There's a common saying that "no news is good news," which forebodes of the potential for bad news arriving in certain circumstances. However, in Apple's case, investors have anxiously awaited the good news of a new product introduction. Instead, the news emanating from Apple (AAPL) has tended to tell of its shares falling another several dollars. The drop from $705 has been precipitous, and it has marked a dry spell in the company's modern innovative history. The company which had become known for surprising investors with disruptive technology suddenly has investors questioning whether it can do so anymore. With each passing day, as corporate events bore shareholders and industry conferences disappoint investors, the shares soften. This indeed is a period in which no news is bad news for Apple.
The drop in AAPL shares has been bizarre, because it has contrasted against a period of broader market rise, as seen in the six-month comparison with the SPDR S&P 500 (SPY) below. Apple's poor recent performance has influenced the underperformance of the PowerShares QQQ (QQQ) and the Technology Select Sector SPDR (XLK) versus the SPY. Still, the tech giant has also moved markedly counter to each of its more relative peer groups, as other technology stocks like Google (GOOG) have outperformed and countered its impact upon them.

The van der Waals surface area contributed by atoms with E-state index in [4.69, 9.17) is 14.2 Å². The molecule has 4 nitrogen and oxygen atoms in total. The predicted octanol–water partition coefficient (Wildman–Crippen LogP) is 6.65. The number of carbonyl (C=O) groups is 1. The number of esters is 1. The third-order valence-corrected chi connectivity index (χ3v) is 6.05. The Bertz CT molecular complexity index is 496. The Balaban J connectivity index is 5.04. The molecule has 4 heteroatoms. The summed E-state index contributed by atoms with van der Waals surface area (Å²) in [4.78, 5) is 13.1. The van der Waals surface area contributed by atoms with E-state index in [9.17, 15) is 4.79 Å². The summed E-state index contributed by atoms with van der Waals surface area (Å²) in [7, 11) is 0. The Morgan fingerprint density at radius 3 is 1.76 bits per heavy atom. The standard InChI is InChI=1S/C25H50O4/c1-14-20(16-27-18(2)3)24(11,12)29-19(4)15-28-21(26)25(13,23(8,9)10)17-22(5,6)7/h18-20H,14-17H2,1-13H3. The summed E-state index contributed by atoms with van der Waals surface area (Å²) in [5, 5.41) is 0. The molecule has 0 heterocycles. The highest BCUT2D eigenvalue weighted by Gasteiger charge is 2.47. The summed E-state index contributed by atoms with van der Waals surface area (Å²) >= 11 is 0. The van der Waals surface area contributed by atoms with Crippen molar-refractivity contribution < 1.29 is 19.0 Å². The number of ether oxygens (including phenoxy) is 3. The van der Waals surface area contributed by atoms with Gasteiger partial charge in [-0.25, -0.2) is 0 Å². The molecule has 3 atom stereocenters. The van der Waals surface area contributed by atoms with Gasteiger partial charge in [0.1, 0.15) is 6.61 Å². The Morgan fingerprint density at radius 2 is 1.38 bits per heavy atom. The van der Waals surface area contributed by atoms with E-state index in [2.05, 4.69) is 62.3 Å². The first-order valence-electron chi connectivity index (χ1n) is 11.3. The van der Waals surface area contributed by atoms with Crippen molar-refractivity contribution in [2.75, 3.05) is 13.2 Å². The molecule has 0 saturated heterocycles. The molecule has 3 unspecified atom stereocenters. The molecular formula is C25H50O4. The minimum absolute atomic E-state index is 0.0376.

It would be wise to test the strength of our theory by dissecting some of the other possible reasons why AAPL is on the decline. The problem is certainly not valuation with Apple. The stock trades at just 9.6X the analysts' consensus estimate for fiscal year 2013 ending in September. Those same analysts project EPS growth of 19% over the next five years. Those two figures make up the basis of Apple's astounding P/E-to-Growth ratio of 0.5. Such a valuation would represent a buying opportunity in most cases, depending on the rate of growth projected. In this case, with the rate of growth estimated at 19%, the PEG ratio screams buy.
But there's an obvious problem, and it's the question of where Apple's growth will come from. By valuing the stock this way, investors are clearly questioning whether Apple can grow at 19% over the next five years. Otherwise the stock would trade closer to its projected earnings growth.